A short video on the causes of ocean acidification and its effects on marine ecosystems.

In this activity from NOAA's Okeanos Explorer Education Materials Collection, learners investigate how methane hydrates might have been involved with the Cambrian explosion.

This audio slideshow examines the changes in the ecosystem that will occur to the Arctic due to increasing temperatures and disappearing sea ice.

In this EarthLabs activity, learners explore the concepts of coral bleaching, bleaching hot spots and degree-heating weeks. Using data products from NOAA's Coral Reef Watch, students identify bleaching hot spots and degree-heating weeks around the globe as well as in the Florida Keys' Sombrero Reef to determine the impact higher-than-normal sea surface temperatures have on coral reefs.

This video is the second of three short videos showcasing the dramatic changes in Alaska's marine ecosystems. The video highlights the marine mammals and birds and how they depend on Arctic sea ice, as well as questions about how these animals will cope in the face of climate change.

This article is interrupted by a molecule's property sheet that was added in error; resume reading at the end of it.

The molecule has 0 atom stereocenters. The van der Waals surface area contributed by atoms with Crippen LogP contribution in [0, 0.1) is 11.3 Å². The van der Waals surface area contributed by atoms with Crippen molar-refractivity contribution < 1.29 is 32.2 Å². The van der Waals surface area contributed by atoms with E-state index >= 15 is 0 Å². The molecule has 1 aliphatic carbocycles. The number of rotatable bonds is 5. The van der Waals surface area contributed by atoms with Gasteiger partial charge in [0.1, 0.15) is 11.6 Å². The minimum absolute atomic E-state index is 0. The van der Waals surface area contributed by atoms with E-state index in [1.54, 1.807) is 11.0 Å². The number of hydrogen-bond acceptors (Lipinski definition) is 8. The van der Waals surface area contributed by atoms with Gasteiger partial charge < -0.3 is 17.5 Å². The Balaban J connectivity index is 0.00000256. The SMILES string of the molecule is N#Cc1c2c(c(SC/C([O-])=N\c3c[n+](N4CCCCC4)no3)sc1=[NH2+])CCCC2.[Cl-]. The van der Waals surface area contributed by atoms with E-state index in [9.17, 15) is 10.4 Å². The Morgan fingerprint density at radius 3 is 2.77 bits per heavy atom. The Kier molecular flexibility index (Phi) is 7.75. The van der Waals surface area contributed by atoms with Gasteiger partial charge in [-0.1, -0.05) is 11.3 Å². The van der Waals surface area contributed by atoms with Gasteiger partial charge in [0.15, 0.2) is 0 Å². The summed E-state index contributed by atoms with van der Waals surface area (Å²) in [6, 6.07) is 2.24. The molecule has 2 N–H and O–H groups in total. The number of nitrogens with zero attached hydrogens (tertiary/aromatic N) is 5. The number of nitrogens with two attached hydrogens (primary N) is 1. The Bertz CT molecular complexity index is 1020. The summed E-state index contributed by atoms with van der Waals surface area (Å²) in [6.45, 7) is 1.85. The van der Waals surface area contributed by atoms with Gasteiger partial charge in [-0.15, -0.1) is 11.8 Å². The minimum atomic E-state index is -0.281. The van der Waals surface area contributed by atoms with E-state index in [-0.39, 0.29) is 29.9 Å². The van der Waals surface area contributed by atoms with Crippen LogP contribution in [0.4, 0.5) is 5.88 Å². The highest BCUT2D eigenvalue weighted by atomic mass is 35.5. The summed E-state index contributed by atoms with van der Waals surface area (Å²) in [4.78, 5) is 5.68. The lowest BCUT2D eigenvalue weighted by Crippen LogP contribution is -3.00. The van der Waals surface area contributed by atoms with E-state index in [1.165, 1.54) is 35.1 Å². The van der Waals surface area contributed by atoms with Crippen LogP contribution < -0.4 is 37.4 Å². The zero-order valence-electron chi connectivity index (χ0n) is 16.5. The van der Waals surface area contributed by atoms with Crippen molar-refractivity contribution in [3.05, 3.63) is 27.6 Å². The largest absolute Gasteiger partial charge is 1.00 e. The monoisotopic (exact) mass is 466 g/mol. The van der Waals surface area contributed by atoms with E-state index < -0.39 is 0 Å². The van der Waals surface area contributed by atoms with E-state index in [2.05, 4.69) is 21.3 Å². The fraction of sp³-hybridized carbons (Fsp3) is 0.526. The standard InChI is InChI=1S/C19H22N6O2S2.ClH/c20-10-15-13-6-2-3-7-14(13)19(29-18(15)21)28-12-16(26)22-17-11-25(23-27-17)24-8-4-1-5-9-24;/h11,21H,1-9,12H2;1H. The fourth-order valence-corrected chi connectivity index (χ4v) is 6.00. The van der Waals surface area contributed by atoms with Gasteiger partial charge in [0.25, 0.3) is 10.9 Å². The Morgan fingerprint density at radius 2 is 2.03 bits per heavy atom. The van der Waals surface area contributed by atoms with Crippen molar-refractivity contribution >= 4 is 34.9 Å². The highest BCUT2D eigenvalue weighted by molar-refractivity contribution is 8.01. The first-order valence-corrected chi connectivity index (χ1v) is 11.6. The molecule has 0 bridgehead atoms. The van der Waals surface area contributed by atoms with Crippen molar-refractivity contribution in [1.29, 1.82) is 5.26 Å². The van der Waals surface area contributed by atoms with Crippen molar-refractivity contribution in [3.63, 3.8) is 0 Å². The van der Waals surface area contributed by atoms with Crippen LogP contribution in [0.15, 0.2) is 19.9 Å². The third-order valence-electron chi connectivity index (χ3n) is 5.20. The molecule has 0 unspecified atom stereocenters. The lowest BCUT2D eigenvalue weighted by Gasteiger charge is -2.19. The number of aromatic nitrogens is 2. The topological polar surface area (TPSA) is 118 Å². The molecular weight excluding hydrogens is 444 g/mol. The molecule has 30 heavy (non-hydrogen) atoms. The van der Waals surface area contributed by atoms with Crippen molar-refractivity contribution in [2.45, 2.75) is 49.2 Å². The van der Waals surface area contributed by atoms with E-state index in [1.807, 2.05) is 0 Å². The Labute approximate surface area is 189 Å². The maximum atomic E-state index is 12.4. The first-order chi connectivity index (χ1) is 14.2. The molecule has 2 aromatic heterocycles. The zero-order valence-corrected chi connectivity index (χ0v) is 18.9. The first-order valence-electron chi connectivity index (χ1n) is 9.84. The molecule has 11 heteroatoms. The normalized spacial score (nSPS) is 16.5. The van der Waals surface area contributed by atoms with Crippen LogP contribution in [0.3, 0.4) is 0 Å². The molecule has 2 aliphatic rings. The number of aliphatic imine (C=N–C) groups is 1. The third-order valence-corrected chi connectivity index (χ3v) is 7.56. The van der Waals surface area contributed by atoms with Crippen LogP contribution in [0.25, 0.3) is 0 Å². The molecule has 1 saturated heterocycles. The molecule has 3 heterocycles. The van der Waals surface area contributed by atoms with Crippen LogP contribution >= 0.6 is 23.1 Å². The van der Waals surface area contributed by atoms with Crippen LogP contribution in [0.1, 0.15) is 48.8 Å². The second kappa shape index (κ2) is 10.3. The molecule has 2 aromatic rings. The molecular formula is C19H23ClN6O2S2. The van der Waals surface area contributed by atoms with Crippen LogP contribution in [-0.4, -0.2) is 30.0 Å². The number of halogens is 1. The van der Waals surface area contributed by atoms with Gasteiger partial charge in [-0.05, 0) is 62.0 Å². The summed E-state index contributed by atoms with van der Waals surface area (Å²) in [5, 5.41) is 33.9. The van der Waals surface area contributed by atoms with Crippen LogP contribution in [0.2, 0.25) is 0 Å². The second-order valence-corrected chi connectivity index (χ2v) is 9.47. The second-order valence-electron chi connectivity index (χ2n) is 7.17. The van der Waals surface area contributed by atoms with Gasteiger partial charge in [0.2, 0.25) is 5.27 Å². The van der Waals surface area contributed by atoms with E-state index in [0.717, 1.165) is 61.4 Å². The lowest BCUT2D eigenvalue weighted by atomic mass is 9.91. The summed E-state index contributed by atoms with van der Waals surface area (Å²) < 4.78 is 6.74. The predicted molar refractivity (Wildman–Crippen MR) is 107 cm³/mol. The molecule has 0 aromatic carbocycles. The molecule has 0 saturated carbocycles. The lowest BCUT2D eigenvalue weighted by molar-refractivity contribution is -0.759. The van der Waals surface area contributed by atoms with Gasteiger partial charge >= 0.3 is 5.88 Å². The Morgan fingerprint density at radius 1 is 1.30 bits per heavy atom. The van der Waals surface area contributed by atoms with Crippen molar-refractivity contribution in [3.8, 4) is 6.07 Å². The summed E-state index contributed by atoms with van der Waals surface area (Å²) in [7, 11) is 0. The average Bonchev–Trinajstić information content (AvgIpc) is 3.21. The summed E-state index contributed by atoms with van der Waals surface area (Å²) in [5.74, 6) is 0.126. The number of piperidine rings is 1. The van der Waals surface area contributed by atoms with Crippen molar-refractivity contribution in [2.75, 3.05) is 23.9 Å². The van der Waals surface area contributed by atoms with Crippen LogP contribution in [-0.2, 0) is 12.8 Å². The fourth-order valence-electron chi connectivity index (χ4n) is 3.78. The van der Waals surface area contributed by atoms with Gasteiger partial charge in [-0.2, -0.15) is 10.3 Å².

This activity introduces students to plotting and analyzing phenology data. Students use 30 years of data that shows the date of the first lilac bloom and the number of days of ice cover of nearby Gull Lake.

In this activity students use NASA satellite data to study changes in temperature and snow-ice coverage in the South Beaufort Sea, Alaska. They will then correlate the data with USGS ground tracking of polar bears and relate their findings to global change, sea ice changes, and polar bear migration and survival.

A short video on how changing climate is impacting the ecosystem and thereby impacting traditional lifestyles of the Athabaskan people of Alaska.

This video addresses the impact of climate change on several butterfly populations. Warming temperatures lead to shifts in location of populations of butterflies or die-offs of populations unable to adapt to changing conditions or shift to new locations.

This series of five activities about ocean acidification incorporates real data from NOAA. The activities are organized as a pathway, with five levels increasing in sophistication, and different data-based inquiry activities.

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